The sound of bachata music brings me back to Bani. Bani is where the plantains are green and the mango is ripe- where children play.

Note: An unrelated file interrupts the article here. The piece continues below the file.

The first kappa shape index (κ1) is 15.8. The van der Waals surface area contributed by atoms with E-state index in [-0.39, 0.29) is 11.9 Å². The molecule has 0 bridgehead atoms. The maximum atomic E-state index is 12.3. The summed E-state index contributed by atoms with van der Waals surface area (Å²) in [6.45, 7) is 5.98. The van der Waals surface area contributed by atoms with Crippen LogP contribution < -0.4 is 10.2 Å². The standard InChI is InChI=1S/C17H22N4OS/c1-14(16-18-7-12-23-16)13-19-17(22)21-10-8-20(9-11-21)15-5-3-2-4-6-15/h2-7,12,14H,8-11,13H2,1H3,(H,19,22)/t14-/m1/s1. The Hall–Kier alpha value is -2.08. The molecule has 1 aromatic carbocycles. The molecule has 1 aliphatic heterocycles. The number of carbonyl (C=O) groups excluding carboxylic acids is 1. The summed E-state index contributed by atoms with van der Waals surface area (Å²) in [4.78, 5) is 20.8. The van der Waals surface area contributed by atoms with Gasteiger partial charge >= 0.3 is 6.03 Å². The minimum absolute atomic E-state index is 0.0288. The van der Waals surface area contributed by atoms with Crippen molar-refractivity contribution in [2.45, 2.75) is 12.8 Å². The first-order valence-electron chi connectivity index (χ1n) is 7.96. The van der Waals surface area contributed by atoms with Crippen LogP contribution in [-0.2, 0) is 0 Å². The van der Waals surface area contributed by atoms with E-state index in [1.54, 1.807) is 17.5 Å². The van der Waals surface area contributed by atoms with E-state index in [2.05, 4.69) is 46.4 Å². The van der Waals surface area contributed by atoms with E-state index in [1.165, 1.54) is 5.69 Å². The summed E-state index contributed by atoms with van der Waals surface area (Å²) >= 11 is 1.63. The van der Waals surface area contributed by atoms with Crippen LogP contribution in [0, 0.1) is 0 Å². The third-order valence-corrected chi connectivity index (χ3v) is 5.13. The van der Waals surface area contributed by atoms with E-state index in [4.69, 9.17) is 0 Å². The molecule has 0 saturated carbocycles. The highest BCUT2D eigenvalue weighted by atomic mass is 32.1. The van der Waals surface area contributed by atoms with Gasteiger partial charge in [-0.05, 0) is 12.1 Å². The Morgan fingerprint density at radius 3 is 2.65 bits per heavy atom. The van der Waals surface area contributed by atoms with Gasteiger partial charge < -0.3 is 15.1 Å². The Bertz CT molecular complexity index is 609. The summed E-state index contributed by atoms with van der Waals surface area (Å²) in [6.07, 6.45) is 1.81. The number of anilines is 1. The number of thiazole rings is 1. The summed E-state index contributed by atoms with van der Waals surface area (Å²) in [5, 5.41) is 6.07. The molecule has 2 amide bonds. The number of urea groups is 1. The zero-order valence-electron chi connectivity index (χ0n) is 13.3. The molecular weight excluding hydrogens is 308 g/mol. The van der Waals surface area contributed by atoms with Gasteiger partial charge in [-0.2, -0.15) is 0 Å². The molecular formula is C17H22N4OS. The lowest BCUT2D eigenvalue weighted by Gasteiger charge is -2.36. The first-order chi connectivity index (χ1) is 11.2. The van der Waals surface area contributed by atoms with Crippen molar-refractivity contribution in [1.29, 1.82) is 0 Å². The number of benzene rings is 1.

Egleston reminds me of everyone gathered around a mango tree. The sense of community is impossible to ignore. As a Dominican girl who grew up in JP, I’ve seen a lot. My neighbors were so awesome! My aunt lived right in front of Mama’s house right on Ashley St. I got to play with my older cousins Suzie and Cindy all day every day. My other aunt lived right next to me (Crazy Tia Maira) I spent the days exploring Jackson and Mozart park with my cousins Ashley and Jaylen. Mama’s family friends lived down Ashley St. as well. We frequented Morena’s house where we had hot coffee with cream and sugar, and lots of goya crackers. If there’s one thing I loved the most about Ashley St, it was the barren piece of land in front of Mama’s house. It was dry dirt and covered in thousands of dandelion flowers. I loved running down Mama’s steps to blow all the seeds I could until Mama called me back in to eat dinner. I know it doesn’t sound like much but I loved that field. I will never forget the day that field of dandelions was covered with a very expensive looking house. For the first time ever, a white and black woman moved on Ashley St. Everything seemed cool until Tia Maira moved, and then Tia Mireya. Then Morena moved too. Mama and I were the only Latino’s left on Ashley St. No one could afford to live there anymore. I look around, and I can’t help but be so hurt by the amount of gentrification in JP. However Egleston gives me hope. Egleston brings me back to my childhood of pastellitos, yucca, and mangu.